Objective To determine the incidence of pressure cooker related injuries in US hospital emergency departments. To quantify injury patterns associated with pressure cookers and inform prevention recommendation messaging.
Methods The National Electronic Injury Surveillance System (NEISS) was queried to identify injuries associated with pressure cookers between 1 January 2003 and 31 December 2019. Case narratives were reviewed to identify precipitating or contributing factors of pressure cooker related injuries. Negative binomial regression was employed to test for trends over time.
Results The NEISS query identified 759 actual pressure cooker injuries between 2003 and 2019, yielding a national estimate of 28 337 (95% CI 24 588 to 32,086) injuries treated in US emergency departments, 1667 cases annually. Analysis of case narratives resulted in the identification of four predominant precipitating or contributing factors to injury: burning agent, struck by product, injured while opening and other.
Conclusion NEISS is a valuable tool for determining injury incidence and understanding common injury patterns associated with specific products. Consumers and manufacturers of pressure cookers can develop safety strategies targeted at preventing the product’s main injury risks.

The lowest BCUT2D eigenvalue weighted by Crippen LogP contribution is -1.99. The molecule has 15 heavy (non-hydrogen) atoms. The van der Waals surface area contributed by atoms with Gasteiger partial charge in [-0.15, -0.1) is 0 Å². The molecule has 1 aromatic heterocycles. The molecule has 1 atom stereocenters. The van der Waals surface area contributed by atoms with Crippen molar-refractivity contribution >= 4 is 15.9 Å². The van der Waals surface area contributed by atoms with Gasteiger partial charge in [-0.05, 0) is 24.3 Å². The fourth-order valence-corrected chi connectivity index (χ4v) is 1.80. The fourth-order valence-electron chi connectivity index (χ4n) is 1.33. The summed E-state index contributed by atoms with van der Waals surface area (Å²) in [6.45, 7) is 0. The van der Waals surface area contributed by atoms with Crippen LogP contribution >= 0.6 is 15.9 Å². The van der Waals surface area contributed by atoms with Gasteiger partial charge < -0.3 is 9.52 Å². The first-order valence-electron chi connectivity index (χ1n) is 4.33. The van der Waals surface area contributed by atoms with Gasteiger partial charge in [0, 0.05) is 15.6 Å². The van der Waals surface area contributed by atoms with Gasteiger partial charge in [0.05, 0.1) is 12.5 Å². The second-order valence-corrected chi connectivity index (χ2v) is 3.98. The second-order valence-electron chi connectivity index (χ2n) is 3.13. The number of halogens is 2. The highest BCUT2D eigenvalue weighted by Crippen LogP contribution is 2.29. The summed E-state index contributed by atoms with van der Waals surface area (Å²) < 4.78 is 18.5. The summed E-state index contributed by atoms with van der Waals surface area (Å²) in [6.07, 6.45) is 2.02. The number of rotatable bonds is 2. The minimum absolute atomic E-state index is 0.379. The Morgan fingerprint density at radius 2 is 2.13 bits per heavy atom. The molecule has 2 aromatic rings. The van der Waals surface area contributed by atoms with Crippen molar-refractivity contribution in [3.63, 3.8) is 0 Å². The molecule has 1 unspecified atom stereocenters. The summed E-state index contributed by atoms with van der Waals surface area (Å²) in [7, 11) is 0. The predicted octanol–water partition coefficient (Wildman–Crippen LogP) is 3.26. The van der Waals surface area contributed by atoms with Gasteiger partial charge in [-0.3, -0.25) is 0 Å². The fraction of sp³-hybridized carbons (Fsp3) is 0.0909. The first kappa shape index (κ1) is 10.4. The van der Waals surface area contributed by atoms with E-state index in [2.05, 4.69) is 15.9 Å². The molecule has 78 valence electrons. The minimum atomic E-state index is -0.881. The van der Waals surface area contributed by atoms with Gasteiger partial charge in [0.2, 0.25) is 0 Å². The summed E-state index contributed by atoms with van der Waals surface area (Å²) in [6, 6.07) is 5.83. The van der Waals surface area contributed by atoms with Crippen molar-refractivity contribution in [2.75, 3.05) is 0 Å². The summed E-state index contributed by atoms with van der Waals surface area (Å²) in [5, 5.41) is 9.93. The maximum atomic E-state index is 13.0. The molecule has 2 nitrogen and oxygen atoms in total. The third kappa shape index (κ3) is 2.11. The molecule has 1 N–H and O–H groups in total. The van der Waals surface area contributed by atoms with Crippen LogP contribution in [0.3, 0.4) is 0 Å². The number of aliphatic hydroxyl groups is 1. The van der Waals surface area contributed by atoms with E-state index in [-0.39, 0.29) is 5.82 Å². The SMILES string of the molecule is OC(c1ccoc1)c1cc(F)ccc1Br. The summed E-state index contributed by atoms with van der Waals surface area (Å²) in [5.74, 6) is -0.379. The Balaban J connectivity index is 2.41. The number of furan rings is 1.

- product modification
Data availability statement
Data are available in a public, open access repository.
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Contributors WS and YD conceived the idea for the manuscript, conducted the analysis, and completed the initial draft. LJ led the analysis. ES, EO and SF helped develop the coding plan, reviewed and revised the manuscript. WS is the guarantor of the project and manuscript.
Funding This study was funded by grant number CE003090-05 from the CDC Injury Control Research Centres.
Competing interests None declared.
Patient and public involvement Patients and/or the public were not involved in the design, or conduct, or reporting, or dissemination plans of this research.
Provenance and peer review Not commissioned; externally peer reviewed.